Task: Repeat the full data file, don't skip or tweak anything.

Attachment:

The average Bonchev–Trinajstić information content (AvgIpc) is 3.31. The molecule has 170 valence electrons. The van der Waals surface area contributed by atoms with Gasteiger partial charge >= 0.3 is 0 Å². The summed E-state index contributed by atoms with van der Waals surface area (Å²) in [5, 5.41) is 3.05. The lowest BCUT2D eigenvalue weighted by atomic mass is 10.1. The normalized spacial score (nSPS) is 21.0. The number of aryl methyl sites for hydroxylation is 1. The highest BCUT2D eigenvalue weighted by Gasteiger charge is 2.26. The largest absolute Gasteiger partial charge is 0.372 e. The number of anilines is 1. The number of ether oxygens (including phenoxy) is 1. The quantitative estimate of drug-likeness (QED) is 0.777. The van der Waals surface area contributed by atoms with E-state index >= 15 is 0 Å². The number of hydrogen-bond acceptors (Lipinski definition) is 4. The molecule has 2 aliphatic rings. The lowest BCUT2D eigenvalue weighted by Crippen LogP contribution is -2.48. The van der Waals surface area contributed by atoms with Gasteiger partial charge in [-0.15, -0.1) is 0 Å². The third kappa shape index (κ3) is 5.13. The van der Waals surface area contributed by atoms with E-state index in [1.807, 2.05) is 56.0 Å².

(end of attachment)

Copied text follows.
The average Bonchev–Trinajstić information content (AvgIpc) is 3.31. The molecule has 170 valence electrons. The van der Waals surface area contributed by atoms with Gasteiger partial charge >= 0.3 is 0 Å². The summed E-state index contributed by atoms with van der Waals surface area (Å²) in [5, 5.41) is 3.05. The lowest BCUT2D eigenvalue weighted by atomic mass is 10.1. The normalized spacial score (nSPS) is 21.0. The number of aryl methyl sites for hydroxylation is 1. The highest BCUT2D eigenvalue weighted by Gasteiger charge is 2.26. The largest absolute Gasteiger partial charge is 0.372 e. The number of anilines is 1. The number of ether oxygens (including phenoxy) is 1. The quantitative estimate of drug-likeness (QED) is 0.777. The van der Waals surface area contributed by atoms with E-state index >= 15 is 0 Å². The number of hydrogen-bond acceptors (Lipinski definition) is 4. The molecule has 2 aliphatic rings. The lowest BCUT2D eigenvalue weighted by Crippen LogP contribution is -2.48. The van der Waals surface area contributed by atoms with Gasteiger partial charge in [-0.15, -0.1) is 0 Å². The third kappa shape index (κ3) is 5.13. The van der Waals surface area contributed by atoms with E-state index in [1.807, 2.05) is 56.0 Å².